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Elements of a Whole-Home Audio System

With distributed audio, you can finally have a personal soundtrack. Learn how to assemble your own system. by EH Staff

Imagine music that follows you from room to room in your house, playing the soundtrack of your home life. Using an unobtrusive system of amplifiers, in-wall speakers, and control devices, you can enjoy your music anywhere in the home.

All this is possible with distributed audio, allowing you to play and control music from a centralized system. You can listen to the radio in the bedroom while someone else listens to the CD player in another part of the house.

Let's take a look at the devices that make a whole-home audio system sing:

Source Device

The whole-home audio system begins with the source that either sits in your home theater room or in a rack in your audio/video (A/V) closet. Traditionally, the source can be a CD player, a DVD player, a stereo tuner or your entire home theater stack. You can also use your computer as a multimedia server that stores your entire music collection.

A/V Receiver

You will need a receiver to amplify the signal of your source in order to power the speakers in multiple rooms. Typically, the receiver will be a part of your A/V system. A plethora of receivers are available to satisfy your needs.

If you want to have access to multiple sources (e.g. a CD player and the radio) in every room in the house, you need a receiver that supports multiple sources and zones.


Speakers come in many shapes, sizes and designs from free standing to cabinet speakers. Many people prefer inconspicuous in-wall and in-ceiling speakers that do not intrude on the decor of the room.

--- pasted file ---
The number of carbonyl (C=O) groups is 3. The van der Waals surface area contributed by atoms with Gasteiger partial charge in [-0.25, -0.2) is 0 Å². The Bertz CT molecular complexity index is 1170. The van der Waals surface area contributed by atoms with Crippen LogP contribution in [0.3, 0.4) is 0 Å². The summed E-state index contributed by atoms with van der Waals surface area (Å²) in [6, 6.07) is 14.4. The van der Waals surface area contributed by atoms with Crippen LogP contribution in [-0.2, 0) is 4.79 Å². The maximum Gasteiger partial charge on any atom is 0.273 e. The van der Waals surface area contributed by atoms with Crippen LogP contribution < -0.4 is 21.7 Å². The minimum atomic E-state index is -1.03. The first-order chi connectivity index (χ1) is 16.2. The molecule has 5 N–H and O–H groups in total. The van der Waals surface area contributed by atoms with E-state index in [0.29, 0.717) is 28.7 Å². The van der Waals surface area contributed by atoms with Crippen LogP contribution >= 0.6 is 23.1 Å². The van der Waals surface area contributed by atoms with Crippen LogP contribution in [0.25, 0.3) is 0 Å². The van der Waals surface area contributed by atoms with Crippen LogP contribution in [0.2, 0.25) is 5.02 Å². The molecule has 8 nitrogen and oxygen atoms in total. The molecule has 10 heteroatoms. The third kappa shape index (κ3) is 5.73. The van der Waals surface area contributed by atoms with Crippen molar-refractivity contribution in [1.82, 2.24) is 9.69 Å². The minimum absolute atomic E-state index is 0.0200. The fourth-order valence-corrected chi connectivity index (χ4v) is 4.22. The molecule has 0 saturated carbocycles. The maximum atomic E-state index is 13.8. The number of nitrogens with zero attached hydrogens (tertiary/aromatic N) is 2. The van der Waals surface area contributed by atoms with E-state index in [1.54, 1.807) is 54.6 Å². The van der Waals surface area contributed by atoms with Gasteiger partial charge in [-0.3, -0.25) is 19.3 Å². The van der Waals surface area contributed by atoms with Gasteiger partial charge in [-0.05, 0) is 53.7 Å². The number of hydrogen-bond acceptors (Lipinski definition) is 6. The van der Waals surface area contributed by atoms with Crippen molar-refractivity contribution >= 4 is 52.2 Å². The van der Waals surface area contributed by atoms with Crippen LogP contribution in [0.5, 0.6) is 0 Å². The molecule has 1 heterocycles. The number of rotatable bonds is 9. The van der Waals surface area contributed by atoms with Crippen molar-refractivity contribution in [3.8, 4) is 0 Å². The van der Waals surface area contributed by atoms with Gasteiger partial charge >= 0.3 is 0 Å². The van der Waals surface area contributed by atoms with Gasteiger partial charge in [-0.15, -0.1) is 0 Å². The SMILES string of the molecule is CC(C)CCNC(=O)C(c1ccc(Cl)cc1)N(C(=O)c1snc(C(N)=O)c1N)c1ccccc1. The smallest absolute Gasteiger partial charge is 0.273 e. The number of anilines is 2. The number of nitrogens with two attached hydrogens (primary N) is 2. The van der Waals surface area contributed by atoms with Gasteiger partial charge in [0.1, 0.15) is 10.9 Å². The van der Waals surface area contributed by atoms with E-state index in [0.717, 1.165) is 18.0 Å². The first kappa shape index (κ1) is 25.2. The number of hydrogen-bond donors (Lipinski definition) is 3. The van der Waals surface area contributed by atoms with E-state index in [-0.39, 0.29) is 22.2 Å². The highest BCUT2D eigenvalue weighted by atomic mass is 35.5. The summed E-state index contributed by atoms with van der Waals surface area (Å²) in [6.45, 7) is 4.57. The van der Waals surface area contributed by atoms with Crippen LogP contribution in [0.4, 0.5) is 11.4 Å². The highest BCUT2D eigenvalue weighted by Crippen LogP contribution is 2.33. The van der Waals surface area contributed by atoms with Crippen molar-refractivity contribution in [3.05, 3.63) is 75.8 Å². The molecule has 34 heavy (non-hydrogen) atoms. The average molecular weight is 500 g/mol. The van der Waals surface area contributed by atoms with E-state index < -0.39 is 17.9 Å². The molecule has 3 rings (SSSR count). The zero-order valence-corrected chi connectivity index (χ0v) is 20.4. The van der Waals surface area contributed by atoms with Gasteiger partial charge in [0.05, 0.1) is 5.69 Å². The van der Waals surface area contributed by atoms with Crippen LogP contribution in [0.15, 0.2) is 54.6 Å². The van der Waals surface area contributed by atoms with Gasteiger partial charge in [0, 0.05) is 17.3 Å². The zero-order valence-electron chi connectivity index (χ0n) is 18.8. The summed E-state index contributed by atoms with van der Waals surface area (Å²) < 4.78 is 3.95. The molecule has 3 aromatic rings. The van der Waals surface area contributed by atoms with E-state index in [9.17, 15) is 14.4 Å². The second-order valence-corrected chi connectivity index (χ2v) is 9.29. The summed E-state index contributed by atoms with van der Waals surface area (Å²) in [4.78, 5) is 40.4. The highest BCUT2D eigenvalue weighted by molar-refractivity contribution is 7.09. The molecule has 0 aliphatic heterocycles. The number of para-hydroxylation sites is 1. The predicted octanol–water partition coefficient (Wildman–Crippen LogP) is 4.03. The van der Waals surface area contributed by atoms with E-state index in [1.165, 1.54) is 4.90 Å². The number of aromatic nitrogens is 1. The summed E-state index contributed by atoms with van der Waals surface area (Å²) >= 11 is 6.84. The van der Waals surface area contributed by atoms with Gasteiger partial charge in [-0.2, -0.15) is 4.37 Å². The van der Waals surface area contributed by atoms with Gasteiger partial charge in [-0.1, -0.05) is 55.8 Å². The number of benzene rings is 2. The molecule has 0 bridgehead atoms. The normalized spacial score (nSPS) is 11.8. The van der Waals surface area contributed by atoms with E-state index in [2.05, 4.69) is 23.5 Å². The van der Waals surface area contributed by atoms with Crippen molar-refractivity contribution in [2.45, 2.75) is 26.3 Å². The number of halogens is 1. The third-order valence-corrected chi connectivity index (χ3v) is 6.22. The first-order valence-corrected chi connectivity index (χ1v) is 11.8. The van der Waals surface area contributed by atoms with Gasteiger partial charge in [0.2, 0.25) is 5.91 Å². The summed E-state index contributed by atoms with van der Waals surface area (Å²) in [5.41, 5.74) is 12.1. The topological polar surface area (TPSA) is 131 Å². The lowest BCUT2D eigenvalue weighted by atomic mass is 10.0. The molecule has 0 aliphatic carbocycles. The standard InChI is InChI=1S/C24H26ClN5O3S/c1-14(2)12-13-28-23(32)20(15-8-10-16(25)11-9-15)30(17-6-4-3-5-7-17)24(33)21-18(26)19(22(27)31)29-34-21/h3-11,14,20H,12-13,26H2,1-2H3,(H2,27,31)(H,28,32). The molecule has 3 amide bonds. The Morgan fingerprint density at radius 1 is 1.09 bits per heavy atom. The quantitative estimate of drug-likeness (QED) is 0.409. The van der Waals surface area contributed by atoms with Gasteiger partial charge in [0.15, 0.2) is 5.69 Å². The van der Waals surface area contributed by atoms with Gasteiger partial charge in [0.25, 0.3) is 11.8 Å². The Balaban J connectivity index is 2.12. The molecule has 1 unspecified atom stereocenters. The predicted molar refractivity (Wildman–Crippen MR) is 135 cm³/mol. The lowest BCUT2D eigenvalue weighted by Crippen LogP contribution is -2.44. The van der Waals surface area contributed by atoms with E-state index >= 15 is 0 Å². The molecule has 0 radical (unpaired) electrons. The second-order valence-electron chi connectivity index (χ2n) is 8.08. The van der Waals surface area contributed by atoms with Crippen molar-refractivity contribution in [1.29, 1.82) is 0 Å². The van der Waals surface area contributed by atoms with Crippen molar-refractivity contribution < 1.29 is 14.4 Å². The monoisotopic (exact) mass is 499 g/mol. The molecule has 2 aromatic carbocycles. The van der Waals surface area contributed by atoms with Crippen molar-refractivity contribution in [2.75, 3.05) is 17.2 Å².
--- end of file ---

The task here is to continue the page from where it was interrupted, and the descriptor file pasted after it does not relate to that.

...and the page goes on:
For example, the Bose 191 Virtually Invisible Speakers are designed for flush-mount wall and ceiling placement and will blend into any space.


Once you have audio piped into all the rooms in your home, you need a way to control the source. While some systems allow only volume control from the source, many distributed audio systems offer volume control in each room near the speakers they will control.

Control pads allow you to adjust the volume independently from other rooms in the house, so you can crank the music in the living room while someone enjoys soft music in the den.

If you are running more than one pair of speakers from the same amplifier speaker outputs, you will want an amplified volume controller with impedance matching to compensate for the impedance drop and loss of signal strength that occurs when you use multiple sets of speakers in parallel.

A volume controller with an integrated infrared (IR) receiver offers you full control of the source device through an IR remote. For a complete wireless solution, an RF remote control can control the source from anywhere in the house as long as there is a RF base station in each room.

For more on setting up your own distributed audio system, check out
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